Emerald Physics introduced the 200.2 SE ($2995), a versatile 200W (into 8 ohms) or 400W (into 4 ohms) amplifier. It can be used as an integrated amplifier, using its own two sets of RCA and single set of XLR inputs. Via the loop-thru (around the volume control), it can also be run like a preamp out/main amp in, allowing the implementation of digital processors, like those used for DSP speaker/room correction or active crossovers. This loop-thru also facilitates multi-amp systems for bi- or tri-amping.

Auspicious Debuts

ExaSound presented a five-channel system, using its multichannel Femto-clocked e28 Mk II DAC feeding a Parasound Halo P7 7.1-channel preamplifier ($2000), a Parasound Halo A51 five-channel amplifier ($4500), and five Magnepan 1.7i loudspeakers. Even at a much lower price than last year’s Pass Labs/Maggie 3.7s multichannel exhibit, the exaSound system retained the lion’s share of relaxed naturalness and convincing vibrancy, with an overall neutral balance, and, of course, space you could get up and walk through.


The Jeff Rowland Design Group 625 Series 2 amplifier ($15,900) debuted in a room cosponsored by Joseph Audio. Incorporating technical features from the 725 amplifiers, its signal circuitry features a Rogers ceramic circuit board and the same four-pole filter capacitors used in the 725’s power supply, significantly reducing power-supply output noise. With a maximum output power of 325 watts per channel into 8 ohms, the Series 2 represents a significant improvement over the original and the Series 1 versions. Sources included the VPI Prime ($4000), with a Dynavector DV 20X ($1000), an Ampex ATR-102 ($Priceless) using 15ips two-track tapes from Acoustic Sounds. Digital was fed from a MacPro to a Rowland Capri preamp ($3950) with DAC card ($450 additional), analog to a separate Capri with a phono card ($1100 additional). This room also featured the Joseph Audio Profile ($7000/pr.) loudspeakers and Cardas cabling. This system was engaging, with excellent detail, speed, and space.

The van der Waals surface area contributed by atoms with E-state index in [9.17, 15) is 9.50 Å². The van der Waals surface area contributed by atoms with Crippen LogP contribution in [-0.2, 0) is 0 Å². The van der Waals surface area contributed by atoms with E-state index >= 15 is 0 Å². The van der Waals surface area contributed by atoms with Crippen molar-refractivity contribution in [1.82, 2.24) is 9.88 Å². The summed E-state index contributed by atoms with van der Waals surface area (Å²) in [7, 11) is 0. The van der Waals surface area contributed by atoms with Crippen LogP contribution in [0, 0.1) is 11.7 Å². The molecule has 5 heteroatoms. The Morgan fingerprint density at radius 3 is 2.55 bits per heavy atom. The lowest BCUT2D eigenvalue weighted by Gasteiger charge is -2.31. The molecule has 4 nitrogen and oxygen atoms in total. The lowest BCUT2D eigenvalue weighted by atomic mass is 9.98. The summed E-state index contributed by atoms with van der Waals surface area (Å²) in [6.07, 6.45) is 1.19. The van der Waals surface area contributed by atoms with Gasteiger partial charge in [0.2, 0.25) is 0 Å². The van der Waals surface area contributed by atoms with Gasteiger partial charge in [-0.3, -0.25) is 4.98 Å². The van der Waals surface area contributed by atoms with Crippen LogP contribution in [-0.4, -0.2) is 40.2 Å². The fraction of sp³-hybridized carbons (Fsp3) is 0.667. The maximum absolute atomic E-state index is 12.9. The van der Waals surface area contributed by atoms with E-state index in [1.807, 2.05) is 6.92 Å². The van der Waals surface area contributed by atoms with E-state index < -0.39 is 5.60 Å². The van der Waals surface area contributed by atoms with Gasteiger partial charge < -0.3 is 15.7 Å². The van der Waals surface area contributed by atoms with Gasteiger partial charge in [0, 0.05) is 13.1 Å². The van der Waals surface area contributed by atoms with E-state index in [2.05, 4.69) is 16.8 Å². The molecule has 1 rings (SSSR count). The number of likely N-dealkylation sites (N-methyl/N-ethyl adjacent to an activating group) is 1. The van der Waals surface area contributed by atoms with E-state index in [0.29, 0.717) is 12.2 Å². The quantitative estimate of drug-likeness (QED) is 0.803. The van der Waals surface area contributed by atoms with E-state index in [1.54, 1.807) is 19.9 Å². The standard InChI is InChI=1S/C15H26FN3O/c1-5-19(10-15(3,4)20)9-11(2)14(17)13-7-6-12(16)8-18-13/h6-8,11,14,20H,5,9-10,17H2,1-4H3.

Playback Designs introduced a number of versatile and remarkable-sounding items, including the IPS-3 integrated ($13,000) and Pinot ADC ($7000). Delivering 130W per channel into 8 ohms, the IPS-3 includes USB, AES/EBU, RCA, and PLINK digital inputs, as well as two single-ended and one balanced analog inputs. It will play PCM up to 384kHz and Quad DSD, with support for DoP on all digital inputs, and includes a dual-differential native DSD converter. The exciting Pinot ADC is a tremendously flexible analog-to-digital converter, also supporting PCM output up to 384kHz and up to Quad DSD. It includes software to facilitate file creation and the software is upgradeable by the end user.

Audio by Van Alstine, showing with Salk Signature Sound, premiered two remarkably affordable, engaging products, the Transcendence 10 RB preamplifier ($899), based on the 6DG8 dual triode, and the DVA 850 monoblock amplifier ($3699/ea.), a beefy hybrid (12AT7 inputs/MOSFET outputs). I was struck by the preamp’s and the amp’s tonal purity and exceptional micro-dynamic scaling, all considerably more refined than one would anticipate given the price points, particularly of the 10 RB preamplifier.

Finally, Emotiva was on hand to launch a host of new products, from top-of-class AV preamplifiers to sophisticated power amps—so many, in fact, the exact number eludes me (it was in the mid-to-high twenties)! The demos I heard left me feeling as though this new lineup truly represents superb value in every category. Best of all, this stuff is completely American-made in Franklin, Tennessee!

Greg Weaver’s Best of Show 

Best Sound (cost no object)
The superb midrange in the Paragon room (Wilson Alexx, Doshi Audio electronics, and Brinkmann LP playback) conspired to slightly best the Magico and Avantgarde rooms.

Best Sound (for the money)
Hands down, the best sound I’ve ever heard for the money was the stellar Audio Alchemy electronics driving the seductive Endeavor Audio Engineering E-3Mk II.

Most Significant Introduction
The Wilson Audio Alexx, with the Mola-Mola Makua linestage a close second.

Most Significant Trend
The seemingly unstoppable resurgence of analog sources, both magnetic tape and LP.